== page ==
i am concerned though about the lack or seeming lack of asset mix in these cases – Who are these advisers still not using all the tools we now have available to help with this – this is much more important than knowing what brand of corn flakes the client has for breakfast and making them cry on owning up to not having achieved their school days ambitions.

  28. That reply to me from John Whipple probably sums up why i have got no faith in ifas anymore! He says that i should feel lucky ive only lost 40% because i could of lost more money in a different investment. Now i feel much better thankyou for your insight! Infact i might send my advisor a christmas bonus in appreciation for saving me some money! I mean hes lost me £30000 but saved me £45000. Unfortunately ifas with your deluded attitude give the rest a bad name a mean that me along with many others will stick to 5% guarenteed bonds at my local building society! I am glad to see you are in the minority as many ifas were saying what a bad investment before March 2009. The warnings were their and any who didnt properly research Arch Cru deserve what they get!

  29. To John Whipple….

    ‘or a “safe and guaranteed” structured product backed by Lehman’s ‘

    Hmm, have you ever heard of a risk factor called ‘Counterparty Risk’?! 🙂 Obviously not!

    To ‘Anon’… there are some cracking IFAs out there who spotted all the wonderful smoke and mirror products which Mr Whipple discussed, and did not touch them with a barge pole. I’d trust some IFA’s I know with my last penny.

    Like choosing a lawyer, dentist, plumber etc personal recommendation is always the best place to start……

    Personally I think the FOS will take a least a nanosecond thinking about your claim efore finding in your favour, for me a clear case of misselling,as long as what you posted above is true… If you wanted cash on deposit then any kind of fund structure, let alone this one would have been too risky for you.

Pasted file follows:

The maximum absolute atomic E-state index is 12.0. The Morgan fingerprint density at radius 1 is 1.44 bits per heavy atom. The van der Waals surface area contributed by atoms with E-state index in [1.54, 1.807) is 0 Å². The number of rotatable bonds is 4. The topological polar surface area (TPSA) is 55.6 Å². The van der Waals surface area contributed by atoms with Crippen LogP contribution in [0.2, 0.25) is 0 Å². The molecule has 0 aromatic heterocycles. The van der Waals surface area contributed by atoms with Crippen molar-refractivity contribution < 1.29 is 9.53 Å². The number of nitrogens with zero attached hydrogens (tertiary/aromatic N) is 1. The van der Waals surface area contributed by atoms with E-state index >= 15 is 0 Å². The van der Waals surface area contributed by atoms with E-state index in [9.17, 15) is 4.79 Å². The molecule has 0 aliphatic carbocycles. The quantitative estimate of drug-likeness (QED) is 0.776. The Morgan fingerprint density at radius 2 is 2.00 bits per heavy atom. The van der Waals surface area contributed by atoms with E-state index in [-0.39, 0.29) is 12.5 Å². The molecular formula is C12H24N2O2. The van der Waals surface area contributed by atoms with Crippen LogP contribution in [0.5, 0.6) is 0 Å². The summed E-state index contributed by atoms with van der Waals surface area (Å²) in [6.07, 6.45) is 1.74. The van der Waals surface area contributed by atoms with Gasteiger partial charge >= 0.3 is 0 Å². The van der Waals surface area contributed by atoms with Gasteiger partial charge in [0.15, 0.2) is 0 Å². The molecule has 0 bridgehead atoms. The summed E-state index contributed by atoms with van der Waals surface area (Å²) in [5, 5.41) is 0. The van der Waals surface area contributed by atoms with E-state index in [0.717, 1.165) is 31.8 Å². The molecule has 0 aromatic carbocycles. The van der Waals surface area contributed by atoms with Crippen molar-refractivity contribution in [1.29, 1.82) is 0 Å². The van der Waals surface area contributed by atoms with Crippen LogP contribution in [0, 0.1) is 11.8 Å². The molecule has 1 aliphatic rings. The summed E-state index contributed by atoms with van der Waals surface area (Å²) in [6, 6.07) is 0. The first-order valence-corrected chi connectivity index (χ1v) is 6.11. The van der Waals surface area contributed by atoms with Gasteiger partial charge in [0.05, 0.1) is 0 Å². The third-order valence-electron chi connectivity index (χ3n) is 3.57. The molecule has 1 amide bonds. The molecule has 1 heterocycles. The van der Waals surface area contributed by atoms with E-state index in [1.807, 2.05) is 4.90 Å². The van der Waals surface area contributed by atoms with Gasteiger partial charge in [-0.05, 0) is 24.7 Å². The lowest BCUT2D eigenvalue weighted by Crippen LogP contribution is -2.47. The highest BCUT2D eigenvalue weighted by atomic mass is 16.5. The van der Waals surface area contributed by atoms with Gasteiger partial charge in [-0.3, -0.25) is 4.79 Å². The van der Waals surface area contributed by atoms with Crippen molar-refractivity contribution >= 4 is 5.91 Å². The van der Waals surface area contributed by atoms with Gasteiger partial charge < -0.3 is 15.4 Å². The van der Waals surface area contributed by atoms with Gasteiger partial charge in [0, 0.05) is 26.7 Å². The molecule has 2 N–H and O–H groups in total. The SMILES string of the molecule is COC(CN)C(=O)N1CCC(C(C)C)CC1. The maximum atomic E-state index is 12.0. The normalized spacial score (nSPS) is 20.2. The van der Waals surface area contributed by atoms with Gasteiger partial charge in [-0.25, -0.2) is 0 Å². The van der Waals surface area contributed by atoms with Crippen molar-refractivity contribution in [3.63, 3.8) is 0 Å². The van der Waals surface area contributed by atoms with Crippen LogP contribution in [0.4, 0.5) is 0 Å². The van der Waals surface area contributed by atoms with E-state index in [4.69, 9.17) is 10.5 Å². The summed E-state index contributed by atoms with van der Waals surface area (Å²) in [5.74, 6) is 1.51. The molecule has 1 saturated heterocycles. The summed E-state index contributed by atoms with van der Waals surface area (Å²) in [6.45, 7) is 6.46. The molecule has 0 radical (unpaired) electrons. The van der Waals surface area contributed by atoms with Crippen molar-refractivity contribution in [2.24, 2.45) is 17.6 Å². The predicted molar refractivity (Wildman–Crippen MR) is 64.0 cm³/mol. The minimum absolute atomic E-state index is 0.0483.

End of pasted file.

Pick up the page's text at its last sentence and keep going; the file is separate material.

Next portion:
By the way, watch out for the ‘guaranteed bonds’ at your local BS. They might be Structured Products in disguise, with a Counterparty providing the financial instrument. Personally I’d not touch a BS salesguy with a bargepole. Find a damn good IFA and he/she will do give you great advice!

  30. Thanks for your input Dathan i hope your right! Im sure there are good ifas about but its difficult to seperate the good from the useless as the useless ones are normally the best talkers! I had a bit of a rant but it is frustrating when people talk about losses of tens of thousands of pounds with a “get over it” attitude. In the real world to real people that is an awful lot of money. Thanks for the advice on the bonds ill look in to it. Im tempted to stash all my money under the bed!

  31. Dear Anonymous
    My post was not a reply to you per say but I was trying to point out that
    1) We have just been through the worst financial crisis since the 1930’s.
    2) Yes, it could have been worse for you even if your IFA had used what was once considered low risk type investments.
    3) One has to ask why £75,000 was placed with one provider in it seems one fund (unless this is a part of a larger of say a £750,000 holding overall which of course it maybe).
    4) Others had/have already pointed out the worrying Arch Cru premise – as it happens I have never recommended Arch Cru nor any Life Settlements either (tic tock).
    This is after all a blog – asking for reactions and comments to get a feeling of the mood of the readers (mostly professionals) not a forum for deep essay like answers which might be picked apart in court someday.
    Of course you have lost on this investment and feel sore but because you used an IFA then there are set procedure to follow and if you are correct then I suspect that in a year or two you will be compensated for any losses plus interest.
    As to where to go in the future shop around ask for a report, ask for a portfolio to be built for you, ask how your objectives are to met, ask how the portfolio is to be managed ongoing and how is the risk to be managed. Be prepared to pay a fee for advice.

  32. Dathan
    “safe and guaranteed” structured product backed by Lehman’s ‘
    Doh!
    I thought you were an IFA – the ” ” was meant to say to you that non of these were safe nor guaranteed despite being marketed to you as safe and guaranteed and now it turns out that Keydata was NOT authorised by the FSA as a Product Provider although they marketed themselves as such so now we who did not punt this dodgy stuff out to as many people as possible are facing a £50 million bill – which is why AIFA are I understand to challenge this in the courts.